The Not So Great Gatsby: Spring has Sprung


Dear Nick,

Spring certainly took its slow sweet time strolling into the city, but when the sun slinks away to escape each evening, shivers streak through any bare skin. As the days get longer and warmer, my social calendar becomes chock full with cool events for the hot summer. Even the events that ramp up to summer have proven to be a lot of fun.

The Eat Drink RI Festival was a fun weekend event between the Biltmore and Gracie’s, although the events could have had more food to even out the free-flowing booze. I left the four-hour Grand Tasting on Saturday and had to hit a restaurant on the way home. I am sure as the festival grows in age and breadth those kinks will be worked out. David Dadekian deserves high praise for his dedication to the local food and drink scene and figuring out a great way to showcase many of the best of the best.

The 3rd annual Jonathan Edwards Chef Throw Down on Cinco de Mayo also didn’t disappoint. Susan Denice and the folks at the Connecticut winery throw a great party, and the big tent at the scenic vineyard was a great way to spend a Sunday evening. The event pits five RI chefs against five Connecticut chefs in a battle for culinary supremacy. Each chef partners with a local farmer to create a dish, and the attendees cast a ballot for the best dish and overall state. With defending champion, Julians, bowing out at the last minute, Gracie’s stepped up and won best overall dish, while the nutmeg state was given the best overall. I may be a bit biased, but I think there may have been some home cooking going on in the ballot box. Next year, we’ll have to get a caravan from Rhody to make sure we sweep the voting.

I am not sure of your weekend plans, Nick, but on May 11 the Home & Hospice Care of RI fundraiser is at Cafe Nuevo. Home & Hospice Care (HHCRI) of Rhode Island is the second-oldest hospice in these United States and they provide quality, compassionate healthcare to people facing the advanced stages of serious illnesses. HHCRI supports patients – regardless of their ability to pay – in their homes, nursing homes, hospitals, assisted-living facilities and at the Philip Hulitar Inpatient Center in Providence, RI. HHCRI’s hospice services are available by telephone 24 hours a day, seven days a week. The theme this year is “An Evening in Venice” and my mask just arrived from Italy. It is always one of the most fun evenings each spring, and this year should be more of the same. The cause is a good one, so lace up your dancing shoes and come meet me at the bar.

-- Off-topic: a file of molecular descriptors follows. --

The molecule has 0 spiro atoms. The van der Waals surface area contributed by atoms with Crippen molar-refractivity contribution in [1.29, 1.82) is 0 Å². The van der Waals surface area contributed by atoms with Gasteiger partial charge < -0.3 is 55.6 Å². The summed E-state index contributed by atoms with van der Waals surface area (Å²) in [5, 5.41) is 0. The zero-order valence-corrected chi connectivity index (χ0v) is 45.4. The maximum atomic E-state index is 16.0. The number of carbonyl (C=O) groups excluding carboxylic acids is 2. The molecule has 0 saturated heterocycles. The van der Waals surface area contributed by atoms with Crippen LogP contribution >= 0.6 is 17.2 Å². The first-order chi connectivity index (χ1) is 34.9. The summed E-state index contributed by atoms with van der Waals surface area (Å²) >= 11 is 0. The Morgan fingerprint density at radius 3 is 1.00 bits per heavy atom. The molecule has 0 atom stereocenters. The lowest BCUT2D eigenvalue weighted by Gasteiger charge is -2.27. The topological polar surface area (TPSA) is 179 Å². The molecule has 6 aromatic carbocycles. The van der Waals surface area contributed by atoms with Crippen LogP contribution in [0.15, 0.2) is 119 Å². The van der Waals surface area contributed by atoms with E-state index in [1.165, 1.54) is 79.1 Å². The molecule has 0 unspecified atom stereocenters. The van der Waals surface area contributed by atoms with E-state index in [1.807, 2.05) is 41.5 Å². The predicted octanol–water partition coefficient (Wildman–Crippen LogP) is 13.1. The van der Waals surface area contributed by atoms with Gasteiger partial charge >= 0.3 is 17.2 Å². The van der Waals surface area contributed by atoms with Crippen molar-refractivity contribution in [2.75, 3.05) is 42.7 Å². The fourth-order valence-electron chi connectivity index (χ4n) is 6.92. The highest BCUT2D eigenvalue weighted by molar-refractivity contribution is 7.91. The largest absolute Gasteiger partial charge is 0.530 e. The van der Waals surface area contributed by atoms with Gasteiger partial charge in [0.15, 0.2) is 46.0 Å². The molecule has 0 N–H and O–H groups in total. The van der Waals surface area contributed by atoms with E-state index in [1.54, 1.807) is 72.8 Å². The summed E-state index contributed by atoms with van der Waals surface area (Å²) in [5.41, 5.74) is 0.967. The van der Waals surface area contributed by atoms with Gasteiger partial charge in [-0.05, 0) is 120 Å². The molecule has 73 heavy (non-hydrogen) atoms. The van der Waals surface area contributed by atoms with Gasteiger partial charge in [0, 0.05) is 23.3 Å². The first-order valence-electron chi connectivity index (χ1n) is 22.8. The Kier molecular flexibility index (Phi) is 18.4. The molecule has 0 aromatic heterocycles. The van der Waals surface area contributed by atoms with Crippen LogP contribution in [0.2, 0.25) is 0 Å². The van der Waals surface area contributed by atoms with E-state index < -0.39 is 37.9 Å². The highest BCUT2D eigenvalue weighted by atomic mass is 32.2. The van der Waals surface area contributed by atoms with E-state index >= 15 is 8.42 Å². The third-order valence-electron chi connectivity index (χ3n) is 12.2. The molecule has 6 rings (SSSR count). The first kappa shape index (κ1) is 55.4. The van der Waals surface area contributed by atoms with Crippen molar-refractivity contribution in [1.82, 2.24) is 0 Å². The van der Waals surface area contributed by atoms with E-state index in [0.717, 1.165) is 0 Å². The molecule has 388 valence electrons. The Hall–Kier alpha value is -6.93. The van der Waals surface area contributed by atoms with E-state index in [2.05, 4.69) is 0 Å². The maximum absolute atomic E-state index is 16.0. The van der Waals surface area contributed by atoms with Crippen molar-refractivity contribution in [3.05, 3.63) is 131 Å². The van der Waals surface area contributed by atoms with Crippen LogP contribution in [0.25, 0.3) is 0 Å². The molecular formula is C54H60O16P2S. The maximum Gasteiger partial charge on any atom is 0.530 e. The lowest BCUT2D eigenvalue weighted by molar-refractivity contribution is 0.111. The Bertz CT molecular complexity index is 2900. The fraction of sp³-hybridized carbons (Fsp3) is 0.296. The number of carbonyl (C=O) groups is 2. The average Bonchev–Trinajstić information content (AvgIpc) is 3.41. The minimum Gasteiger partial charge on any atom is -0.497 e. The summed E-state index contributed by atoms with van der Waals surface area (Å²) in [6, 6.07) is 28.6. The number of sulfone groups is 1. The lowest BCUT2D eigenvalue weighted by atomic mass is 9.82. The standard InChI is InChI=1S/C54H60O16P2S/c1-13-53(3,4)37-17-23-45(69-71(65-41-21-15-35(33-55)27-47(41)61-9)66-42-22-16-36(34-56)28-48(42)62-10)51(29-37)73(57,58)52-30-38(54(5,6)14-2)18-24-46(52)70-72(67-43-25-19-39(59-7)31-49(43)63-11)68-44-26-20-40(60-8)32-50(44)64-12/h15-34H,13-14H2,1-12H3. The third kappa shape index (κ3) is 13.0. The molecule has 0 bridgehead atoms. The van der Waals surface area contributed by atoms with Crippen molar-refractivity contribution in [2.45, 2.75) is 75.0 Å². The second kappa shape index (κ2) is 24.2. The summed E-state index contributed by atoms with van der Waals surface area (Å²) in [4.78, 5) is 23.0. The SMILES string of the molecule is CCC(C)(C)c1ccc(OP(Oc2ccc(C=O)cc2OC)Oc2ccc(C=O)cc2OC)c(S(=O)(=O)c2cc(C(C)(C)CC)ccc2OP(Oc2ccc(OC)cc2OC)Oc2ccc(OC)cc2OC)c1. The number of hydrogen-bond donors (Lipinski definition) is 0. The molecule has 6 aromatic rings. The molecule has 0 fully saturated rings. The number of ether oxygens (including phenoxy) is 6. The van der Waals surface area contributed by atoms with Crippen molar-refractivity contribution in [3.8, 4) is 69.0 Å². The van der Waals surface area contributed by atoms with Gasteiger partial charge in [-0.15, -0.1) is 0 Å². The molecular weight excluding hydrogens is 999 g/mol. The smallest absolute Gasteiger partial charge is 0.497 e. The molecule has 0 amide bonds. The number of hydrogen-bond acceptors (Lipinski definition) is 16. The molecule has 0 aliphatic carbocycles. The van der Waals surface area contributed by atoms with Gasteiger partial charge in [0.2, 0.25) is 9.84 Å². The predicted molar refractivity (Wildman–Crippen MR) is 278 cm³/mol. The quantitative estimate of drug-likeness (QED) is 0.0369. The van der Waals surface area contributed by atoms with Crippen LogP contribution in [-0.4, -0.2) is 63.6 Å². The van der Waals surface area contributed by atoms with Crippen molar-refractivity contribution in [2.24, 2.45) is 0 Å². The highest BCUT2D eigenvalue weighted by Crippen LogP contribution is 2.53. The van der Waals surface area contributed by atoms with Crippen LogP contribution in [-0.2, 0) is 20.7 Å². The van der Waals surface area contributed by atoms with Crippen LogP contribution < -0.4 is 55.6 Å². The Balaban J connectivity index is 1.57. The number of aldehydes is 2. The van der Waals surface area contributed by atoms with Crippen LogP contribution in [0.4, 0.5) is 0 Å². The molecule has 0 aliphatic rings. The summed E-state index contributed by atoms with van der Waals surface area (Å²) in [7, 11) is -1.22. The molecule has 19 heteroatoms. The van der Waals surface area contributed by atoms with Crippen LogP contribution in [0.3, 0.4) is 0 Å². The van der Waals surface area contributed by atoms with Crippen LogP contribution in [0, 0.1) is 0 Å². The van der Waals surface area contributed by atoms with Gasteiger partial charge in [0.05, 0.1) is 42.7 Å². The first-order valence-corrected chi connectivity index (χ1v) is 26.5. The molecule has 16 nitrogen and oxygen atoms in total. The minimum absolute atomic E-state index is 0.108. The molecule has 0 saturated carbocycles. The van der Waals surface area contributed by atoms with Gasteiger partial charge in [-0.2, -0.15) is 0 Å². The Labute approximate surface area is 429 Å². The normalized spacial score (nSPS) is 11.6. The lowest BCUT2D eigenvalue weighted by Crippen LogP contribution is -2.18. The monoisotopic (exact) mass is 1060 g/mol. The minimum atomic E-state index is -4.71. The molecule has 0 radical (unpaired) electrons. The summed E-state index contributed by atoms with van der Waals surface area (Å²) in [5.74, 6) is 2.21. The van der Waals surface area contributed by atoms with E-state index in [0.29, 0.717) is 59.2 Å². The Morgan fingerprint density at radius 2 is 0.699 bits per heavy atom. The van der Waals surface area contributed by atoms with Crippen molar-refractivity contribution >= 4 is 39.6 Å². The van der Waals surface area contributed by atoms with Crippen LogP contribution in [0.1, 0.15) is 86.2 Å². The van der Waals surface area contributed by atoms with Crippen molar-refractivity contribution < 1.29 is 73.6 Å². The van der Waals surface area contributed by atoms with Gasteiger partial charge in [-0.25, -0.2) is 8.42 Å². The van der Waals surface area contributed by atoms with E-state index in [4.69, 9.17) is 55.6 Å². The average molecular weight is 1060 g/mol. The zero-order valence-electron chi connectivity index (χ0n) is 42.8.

As the summer swims by, I will try to keep my correspondence light and breezy as the ocean air, but I would be remiss if I didn’t mention what happened on April 15 in Boston. As you know, I spend quite a bit of time in that city, and what transpired shook me to my core. I was supposed to be standing across the street to watch the race, but bowed out at the last minute. Others, tragically, were not so lucky. I don’t want to belabor what happened, nor do I want to speculate on what should be done with the cowards who perpetrated the violence. What I’d like to do instead is recognize a whole community of heroes who came together and helped those in need and hunted the criminals in record time.

The police officers, the bystanders who sprung to action, the runners who kept running in order to give blood, and everyone who used social media effectively to help those in need are worthy of recognition. Whenever tragedy strikes, the cry goes out to never forget. I would prefer to never give these cowardly jerks the honor of being remembered. They deserve to be lost to obscurity. The marathon will continue, and Boston and everyone involved have already begun to heal. I propose we never forget the heroes who gave selflessly to help strangers simply because it was the right thing to do. Long after I forget the faces of the two brothers who do not even deserve to be named, I will remember the good that quickly thwarted their efforts. In an effort to never forget those good people, I am going to do something selfless for a stranger once a week. Nothing big, but the ripple effect could be infectious. I hope you will join me in my random acts of kindness. The capacity to do good is incredible and it’s in all of us. I am now inspired to exercise it with more frequency. I hope you will too.

 

Very truly yours,

 

 

 

Gatsby

 

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